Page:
Inspired employees create new hope for cancer patients

2017-07-05 06:02
; These Care Bears are sold to raise funds for the Veronica Minnie Cancer Support Trust.                      Photo:SUPPLIED

; These Care Bears are sold to raise funds for the Veronica Minnie Cancer Support Trust. Photo:SUPPLIED

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“IT is no longer strange to have patients in the chemo room with an empty stomach or patients, who are suffering from severe symptoms, forced to cancel appointments because they do not have the fees for transport.”

These are the words of Lydia van Eck, a chemo sister at Cancercare’s Langenhoven Drive Oncology Centre.

Van Eck is able to sympathise with her patients in a unique way as she was diagnosed with cancer herself last year and had to face a double mastectomy.

She said that while she was in hospital, she realised how fortunate she was to be alive, have access to the best medical care and have a medical aid that covered the expense of her treatment.

“Although most of the patients at the Cancercare Oncology Unit in Langenhoven Drive have medical aids, the financial situation of many of the patients has changed considerably over the past few years. More and more patients lack the funds for the most basic necessities – a cancer process requires unplanned expenses not covered by the medical aids. Many patients cannot afford even basic pain medication,” she said.

Van Eck then decided to become involved in the plight of cancer patients who struggle financially and the Veronica Minnie Cancer Support Trust came to mind.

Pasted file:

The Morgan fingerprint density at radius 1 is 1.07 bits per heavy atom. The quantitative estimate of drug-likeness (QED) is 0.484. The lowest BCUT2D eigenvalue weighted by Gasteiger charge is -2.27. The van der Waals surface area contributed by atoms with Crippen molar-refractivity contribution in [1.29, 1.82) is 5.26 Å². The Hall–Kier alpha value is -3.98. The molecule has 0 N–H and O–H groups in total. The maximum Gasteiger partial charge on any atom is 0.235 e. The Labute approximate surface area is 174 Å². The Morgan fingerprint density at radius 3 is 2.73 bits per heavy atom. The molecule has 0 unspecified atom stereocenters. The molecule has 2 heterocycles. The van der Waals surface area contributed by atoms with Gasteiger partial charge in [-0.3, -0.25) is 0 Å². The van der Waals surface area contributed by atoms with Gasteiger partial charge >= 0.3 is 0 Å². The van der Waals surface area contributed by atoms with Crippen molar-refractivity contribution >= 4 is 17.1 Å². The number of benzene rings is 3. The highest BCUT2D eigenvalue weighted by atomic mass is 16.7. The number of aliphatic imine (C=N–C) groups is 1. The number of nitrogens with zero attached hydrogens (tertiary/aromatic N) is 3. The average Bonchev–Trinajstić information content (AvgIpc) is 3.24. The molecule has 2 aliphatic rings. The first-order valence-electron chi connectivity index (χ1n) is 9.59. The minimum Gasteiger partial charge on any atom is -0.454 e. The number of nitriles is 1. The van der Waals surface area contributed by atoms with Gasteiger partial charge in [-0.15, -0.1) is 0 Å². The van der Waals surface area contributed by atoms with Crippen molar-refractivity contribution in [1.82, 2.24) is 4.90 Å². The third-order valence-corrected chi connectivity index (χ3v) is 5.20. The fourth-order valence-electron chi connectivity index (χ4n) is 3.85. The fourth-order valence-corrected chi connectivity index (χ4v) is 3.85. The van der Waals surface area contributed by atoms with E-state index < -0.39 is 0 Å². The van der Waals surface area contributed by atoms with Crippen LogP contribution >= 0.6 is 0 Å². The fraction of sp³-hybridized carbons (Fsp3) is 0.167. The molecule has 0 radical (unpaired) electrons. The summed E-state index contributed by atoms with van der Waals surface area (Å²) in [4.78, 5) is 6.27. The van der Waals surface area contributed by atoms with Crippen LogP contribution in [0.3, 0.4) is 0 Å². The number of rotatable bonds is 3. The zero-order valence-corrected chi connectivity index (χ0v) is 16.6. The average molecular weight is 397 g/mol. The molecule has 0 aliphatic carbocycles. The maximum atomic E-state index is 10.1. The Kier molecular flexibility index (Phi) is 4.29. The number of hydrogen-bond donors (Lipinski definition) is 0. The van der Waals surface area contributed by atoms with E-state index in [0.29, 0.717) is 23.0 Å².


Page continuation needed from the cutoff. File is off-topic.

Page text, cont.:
Cancercare started the Veronica Minnie Cancer Support Trust (CancerAssist) to assist deserving or disadvantaged cancer patients by providing care, counselling and practical support.

“Worldwide, one in eight deaths is due to cancer. It causes more deaths than AIDS, tuberculosis and malaria combined,” said Mariana Lourens, Cancercare social worker.

“Patients are referred to our unit’s social workers who ensure that assistance is only given to those in real financial need. The objective is to assist them during their treatment process. Where possible, patients are referred to community resources for a more sustainable service.”

They are currently raising funds by selling teddy bear broaches with a little heart on its chest, called Care Bears. The various colours of the heart represent the different types of cancer.

According to Joleen Beling, Medical Administration Supervisor for Cancercare, they have been selling Care Bears for about three months and have made R20 000 for the Veronica Minnie Cancer Support Trust.

Care Bears are sold at R10 each and are available on 041 450 1302 or at Cancercare’s office situated in Mangold Street, Newton Park.

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